Christmas Poems » The Mistletoe

When winter nights grow long,
And winds without blow cold,
We sit in a ring round the warm wood-fire,
And listen to stories old!
And we try to look grave, (as maids should be,)
When the men bring in boughs of the Laurel-tree.
_O the Laurel, the evergreen tree!_
_The poets have laurels, and why not we?_

How pleasant, when night falls down
And hides the wintry sun,
To see them come in to the blazing fire,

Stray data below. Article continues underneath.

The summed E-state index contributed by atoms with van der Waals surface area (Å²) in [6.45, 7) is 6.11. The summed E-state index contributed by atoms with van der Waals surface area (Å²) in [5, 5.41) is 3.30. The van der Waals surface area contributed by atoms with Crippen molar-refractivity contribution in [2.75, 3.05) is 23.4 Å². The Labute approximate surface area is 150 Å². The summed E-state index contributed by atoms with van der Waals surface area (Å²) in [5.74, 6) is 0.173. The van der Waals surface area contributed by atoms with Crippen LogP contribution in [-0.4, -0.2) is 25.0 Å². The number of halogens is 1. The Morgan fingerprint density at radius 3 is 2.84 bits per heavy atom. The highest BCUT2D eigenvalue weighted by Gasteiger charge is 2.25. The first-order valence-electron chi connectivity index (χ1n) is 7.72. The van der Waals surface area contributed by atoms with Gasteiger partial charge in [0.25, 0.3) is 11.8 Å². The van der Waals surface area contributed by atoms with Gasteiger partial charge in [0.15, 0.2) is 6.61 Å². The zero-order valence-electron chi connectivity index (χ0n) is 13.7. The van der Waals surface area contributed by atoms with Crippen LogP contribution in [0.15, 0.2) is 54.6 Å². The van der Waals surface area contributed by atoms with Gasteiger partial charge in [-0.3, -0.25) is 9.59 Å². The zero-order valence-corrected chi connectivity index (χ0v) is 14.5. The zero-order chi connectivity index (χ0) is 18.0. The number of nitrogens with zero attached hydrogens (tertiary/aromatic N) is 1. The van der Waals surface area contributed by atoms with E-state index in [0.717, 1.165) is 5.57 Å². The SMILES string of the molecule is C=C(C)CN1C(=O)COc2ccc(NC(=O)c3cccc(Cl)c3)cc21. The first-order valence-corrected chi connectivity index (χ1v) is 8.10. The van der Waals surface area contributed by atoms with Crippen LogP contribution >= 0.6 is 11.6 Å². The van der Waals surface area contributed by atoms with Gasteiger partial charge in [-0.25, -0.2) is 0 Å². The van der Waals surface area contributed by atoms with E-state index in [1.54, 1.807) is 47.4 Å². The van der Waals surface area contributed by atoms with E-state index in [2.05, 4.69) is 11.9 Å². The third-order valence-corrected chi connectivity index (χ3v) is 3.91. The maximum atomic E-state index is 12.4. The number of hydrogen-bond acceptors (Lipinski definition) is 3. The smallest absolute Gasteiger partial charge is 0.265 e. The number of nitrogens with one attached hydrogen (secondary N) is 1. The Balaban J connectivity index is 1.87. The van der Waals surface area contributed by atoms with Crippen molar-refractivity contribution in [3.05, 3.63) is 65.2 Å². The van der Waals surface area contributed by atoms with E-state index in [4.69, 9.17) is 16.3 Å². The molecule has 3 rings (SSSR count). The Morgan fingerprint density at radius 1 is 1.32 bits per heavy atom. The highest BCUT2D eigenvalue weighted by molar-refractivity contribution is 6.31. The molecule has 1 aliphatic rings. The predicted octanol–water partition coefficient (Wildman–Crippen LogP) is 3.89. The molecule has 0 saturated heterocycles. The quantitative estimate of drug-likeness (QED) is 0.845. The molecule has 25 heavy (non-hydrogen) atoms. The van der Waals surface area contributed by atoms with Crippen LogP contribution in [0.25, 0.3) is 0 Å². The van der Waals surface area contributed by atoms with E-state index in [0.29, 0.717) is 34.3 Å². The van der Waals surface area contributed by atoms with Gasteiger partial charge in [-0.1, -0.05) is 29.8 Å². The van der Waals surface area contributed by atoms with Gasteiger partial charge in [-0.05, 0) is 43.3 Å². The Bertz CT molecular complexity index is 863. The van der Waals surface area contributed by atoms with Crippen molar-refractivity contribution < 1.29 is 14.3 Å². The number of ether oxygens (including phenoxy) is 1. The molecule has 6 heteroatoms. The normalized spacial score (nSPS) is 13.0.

And know that their work is done;
Whilst many bring in, with a laugh or rhyme,
Green branches of Holly for Christmas time!
_O the Holly, the bright green Holly,_
_It tells (like a tongue) that the times are jolly!_

Sometimes--(in our grave house,
Observe, this happeneth not;)
But, at times, the evergreen laurel boughs
And the holly are all forgot!
And then! what then? why, the men laugh low
And hang up a branch of the Mistletoe!
_O brave is the Laurel! and brave is the Holly!_
_But the Mistletoe banisheth melancholy!_
_Ah, nobody knows, nor ever shall know,_
_What is done--under the Mistletoe._

- Bryan Waller Proctor

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